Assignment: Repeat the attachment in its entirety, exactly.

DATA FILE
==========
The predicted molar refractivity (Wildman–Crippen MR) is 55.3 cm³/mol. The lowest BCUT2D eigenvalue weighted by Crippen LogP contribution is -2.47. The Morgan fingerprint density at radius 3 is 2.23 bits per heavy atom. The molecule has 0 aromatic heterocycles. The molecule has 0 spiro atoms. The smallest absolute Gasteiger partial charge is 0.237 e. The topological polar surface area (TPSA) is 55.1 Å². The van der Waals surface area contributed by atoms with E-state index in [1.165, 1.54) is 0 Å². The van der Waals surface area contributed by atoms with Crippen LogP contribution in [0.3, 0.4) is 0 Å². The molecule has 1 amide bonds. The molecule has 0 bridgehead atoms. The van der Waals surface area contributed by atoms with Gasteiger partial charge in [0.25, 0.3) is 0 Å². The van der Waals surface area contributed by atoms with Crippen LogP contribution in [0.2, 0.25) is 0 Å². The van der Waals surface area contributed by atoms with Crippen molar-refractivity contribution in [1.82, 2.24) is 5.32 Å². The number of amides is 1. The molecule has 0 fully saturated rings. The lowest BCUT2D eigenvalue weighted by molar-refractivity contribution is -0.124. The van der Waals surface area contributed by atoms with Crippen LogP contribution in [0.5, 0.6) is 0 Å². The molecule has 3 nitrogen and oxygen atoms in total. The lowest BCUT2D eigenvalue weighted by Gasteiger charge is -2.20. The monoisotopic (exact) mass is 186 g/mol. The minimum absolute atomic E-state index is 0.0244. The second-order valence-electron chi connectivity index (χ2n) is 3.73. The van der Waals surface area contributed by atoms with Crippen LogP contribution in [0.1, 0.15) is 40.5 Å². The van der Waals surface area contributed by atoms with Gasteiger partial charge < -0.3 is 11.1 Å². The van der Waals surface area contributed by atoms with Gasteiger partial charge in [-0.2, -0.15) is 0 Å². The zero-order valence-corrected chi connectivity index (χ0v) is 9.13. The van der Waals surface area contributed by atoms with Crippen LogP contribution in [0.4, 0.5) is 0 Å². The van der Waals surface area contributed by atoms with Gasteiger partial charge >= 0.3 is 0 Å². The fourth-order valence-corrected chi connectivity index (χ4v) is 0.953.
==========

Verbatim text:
The predicted molar refractivity (Wildman–Crippen MR) is 55.3 cm³/mol. The lowest BCUT2D eigenvalue weighted by Crippen LogP contribution is -2.47. The Morgan fingerprint density at radius 3 is 2.23 bits per heavy atom. The molecule has 0 aromatic heterocycles. The molecule has 0 spiro atoms. The smallest absolute Gasteiger partial charge is 0.237 e. The topological polar surface area (TPSA) is 55.1 Å². The van der Waals surface area contributed by atoms with E-state index in [1.165, 1.54) is 0 Å². The van der Waals surface area contributed by atoms with Crippen LogP contribution in [0.3, 0.4) is 0 Å². The molecule has 1 amide bonds. The molecule has 0 bridgehead atoms. The van der Waals surface area contributed by atoms with Gasteiger partial charge in [0.25, 0.3) is 0 Å². The van der Waals surface area contributed by atoms with Crippen LogP contribution in [0.2, 0.25) is 0 Å². The van der Waals surface area contributed by atoms with Crippen molar-refractivity contribution in [1.82, 2.24) is 5.32 Å². The number of amides is 1. The molecule has 0 fully saturated rings. The lowest BCUT2D eigenvalue weighted by molar-refractivity contribution is -0.124. The van der Waals surface area contributed by atoms with Crippen LogP contribution in [0.5, 0.6) is 0 Å². The molecule has 3 nitrogen and oxygen atoms in total. The lowest BCUT2D eigenvalue weighted by Gasteiger charge is -2.20. The monoisotopic (exact) mass is 186 g/mol. The minimum absolute atomic E-state index is 0.0244. The second-order valence-electron chi connectivity index (χ2n) is 3.73. The van der Waals surface area contributed by atoms with Crippen LogP contribution in [0.1, 0.15) is 40.5 Å². The van der Waals surface area contributed by atoms with Gasteiger partial charge < -0.3 is 11.1 Å². The van der Waals surface area contributed by atoms with Gasteiger partial charge in [-0.2, -0.15) is 0 Å². The zero-order valence-corrected chi connectivity index (χ0v) is 9.13. The van der Waals surface area contributed by atoms with Crippen LogP contribution in [0.4, 0.5) is 0 Å². The van der Waals surface area contributed by atoms with Gasteiger partial charge >= 0.3 is 0 Å². The fourth-order valence-corrected chi connectivity index (χ4v) is 0.953.